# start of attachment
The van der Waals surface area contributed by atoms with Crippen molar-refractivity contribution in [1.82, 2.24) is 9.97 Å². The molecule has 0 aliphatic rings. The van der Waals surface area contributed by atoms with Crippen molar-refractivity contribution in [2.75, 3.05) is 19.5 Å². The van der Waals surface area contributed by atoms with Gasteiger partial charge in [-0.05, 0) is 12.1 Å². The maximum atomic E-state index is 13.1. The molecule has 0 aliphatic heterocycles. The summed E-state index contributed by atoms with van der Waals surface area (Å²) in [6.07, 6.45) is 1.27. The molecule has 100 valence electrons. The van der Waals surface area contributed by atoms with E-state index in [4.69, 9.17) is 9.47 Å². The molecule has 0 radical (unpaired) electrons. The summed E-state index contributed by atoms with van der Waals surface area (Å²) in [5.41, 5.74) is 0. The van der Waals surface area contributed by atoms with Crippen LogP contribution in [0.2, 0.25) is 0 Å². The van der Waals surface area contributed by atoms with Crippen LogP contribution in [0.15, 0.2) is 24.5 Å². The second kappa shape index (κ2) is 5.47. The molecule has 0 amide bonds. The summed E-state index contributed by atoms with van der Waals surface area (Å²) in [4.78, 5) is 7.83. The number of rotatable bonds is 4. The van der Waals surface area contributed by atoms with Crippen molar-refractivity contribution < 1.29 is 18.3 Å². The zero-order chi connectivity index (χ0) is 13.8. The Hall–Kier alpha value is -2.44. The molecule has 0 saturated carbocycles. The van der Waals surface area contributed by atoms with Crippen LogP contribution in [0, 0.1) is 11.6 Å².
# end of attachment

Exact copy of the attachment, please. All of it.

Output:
The van der Waals surface area contributed by atoms with Crippen molar-refractivity contribution in [1.82, 2.24) is 9.97 Å². The molecule has 0 aliphatic rings. The van der Waals surface area contributed by atoms with Crippen molar-refractivity contribution in [2.75, 3.05) is 19.5 Å². The van der Waals surface area contributed by atoms with Gasteiger partial charge in [-0.05, 0) is 12.1 Å². The maximum atomic E-state index is 13.1. The molecule has 0 aliphatic heterocycles. The summed E-state index contributed by atoms with van der Waals surface area (Å²) in [6.07, 6.45) is 1.27. The molecule has 100 valence electrons. The van der Waals surface area contributed by atoms with E-state index in [4.69, 9.17) is 9.47 Å². The molecule has 0 radical (unpaired) electrons. The summed E-state index contributed by atoms with van der Waals surface area (Å²) in [5.41, 5.74) is 0. The van der Waals surface area contributed by atoms with Crippen LogP contribution in [0.2, 0.25) is 0 Å². The van der Waals surface area contributed by atoms with Crippen LogP contribution in [0.15, 0.2) is 24.5 Å². The second kappa shape index (κ2) is 5.47. The molecule has 0 amide bonds. The summed E-state index contributed by atoms with van der Waals surface area (Å²) in [4.78, 5) is 7.83. The number of rotatable bonds is 4. The van der Waals surface area contributed by atoms with Crippen molar-refractivity contribution < 1.29 is 18.3 Å². The zero-order chi connectivity index (χ0) is 13.8. The Hall–Kier alpha value is -2.44. The molecule has 0 saturated carbocycles. The van der Waals surface area contributed by atoms with Crippen LogP contribution in [0, 0.1) is 11.6 Å².